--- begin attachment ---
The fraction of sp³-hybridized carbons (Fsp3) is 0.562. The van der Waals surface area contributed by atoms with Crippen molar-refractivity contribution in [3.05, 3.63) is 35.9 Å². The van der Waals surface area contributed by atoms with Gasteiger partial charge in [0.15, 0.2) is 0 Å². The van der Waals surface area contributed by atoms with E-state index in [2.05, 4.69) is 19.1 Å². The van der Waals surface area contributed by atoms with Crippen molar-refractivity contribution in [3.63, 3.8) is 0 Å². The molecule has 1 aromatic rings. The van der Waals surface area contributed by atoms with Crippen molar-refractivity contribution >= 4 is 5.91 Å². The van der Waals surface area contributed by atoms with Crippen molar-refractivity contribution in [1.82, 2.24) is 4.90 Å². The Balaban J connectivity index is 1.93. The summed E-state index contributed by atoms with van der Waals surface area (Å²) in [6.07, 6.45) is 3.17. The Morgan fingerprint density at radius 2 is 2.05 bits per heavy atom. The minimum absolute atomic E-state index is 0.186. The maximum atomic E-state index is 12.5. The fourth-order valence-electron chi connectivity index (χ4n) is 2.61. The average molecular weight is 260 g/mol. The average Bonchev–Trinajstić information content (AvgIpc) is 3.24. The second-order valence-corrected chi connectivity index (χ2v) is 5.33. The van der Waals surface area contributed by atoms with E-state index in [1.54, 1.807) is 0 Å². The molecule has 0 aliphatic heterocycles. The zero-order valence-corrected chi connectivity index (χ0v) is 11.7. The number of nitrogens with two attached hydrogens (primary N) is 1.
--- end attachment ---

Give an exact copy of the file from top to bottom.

The fraction of sp³-hybridized carbons (Fsp3) is 0.562. The van der Waals surface area contributed by atoms with Crippen molar-refractivity contribution in [3.05, 3.63) is 35.9 Å². The van der Waals surface area contributed by atoms with Gasteiger partial charge in [0.15, 0.2) is 0 Å². The van der Waals surface area contributed by atoms with E-state index in [2.05, 4.69) is 19.1 Å². The van der Waals surface area contributed by atoms with Crippen molar-refractivity contribution in [3.63, 3.8) is 0 Å². The molecule has 1 aromatic rings. The van der Waals surface area contributed by atoms with Crippen molar-refractivity contribution >= 4 is 5.91 Å². The van der Waals surface area contributed by atoms with Crippen molar-refractivity contribution in [1.82, 2.24) is 4.90 Å². The Balaban J connectivity index is 1.93. The summed E-state index contributed by atoms with van der Waals surface area (Å²) in [6.07, 6.45) is 3.17. The Morgan fingerprint density at radius 2 is 2.05 bits per heavy atom. The minimum absolute atomic E-state index is 0.186. The maximum atomic E-state index is 12.5. The fourth-order valence-electron chi connectivity index (χ4n) is 2.61. The average molecular weight is 260 g/mol. The average Bonchev–Trinajstić information content (AvgIpc) is 3.24. The second-order valence-corrected chi connectivity index (χ2v) is 5.33. The van der Waals surface area contributed by atoms with E-state index in [1.54, 1.807) is 0 Å². The molecule has 0 aliphatic heterocycles. The zero-order valence-corrected chi connectivity index (χ0v) is 11.7. The number of nitrogens with two attached hydrogens (primary N) is 1.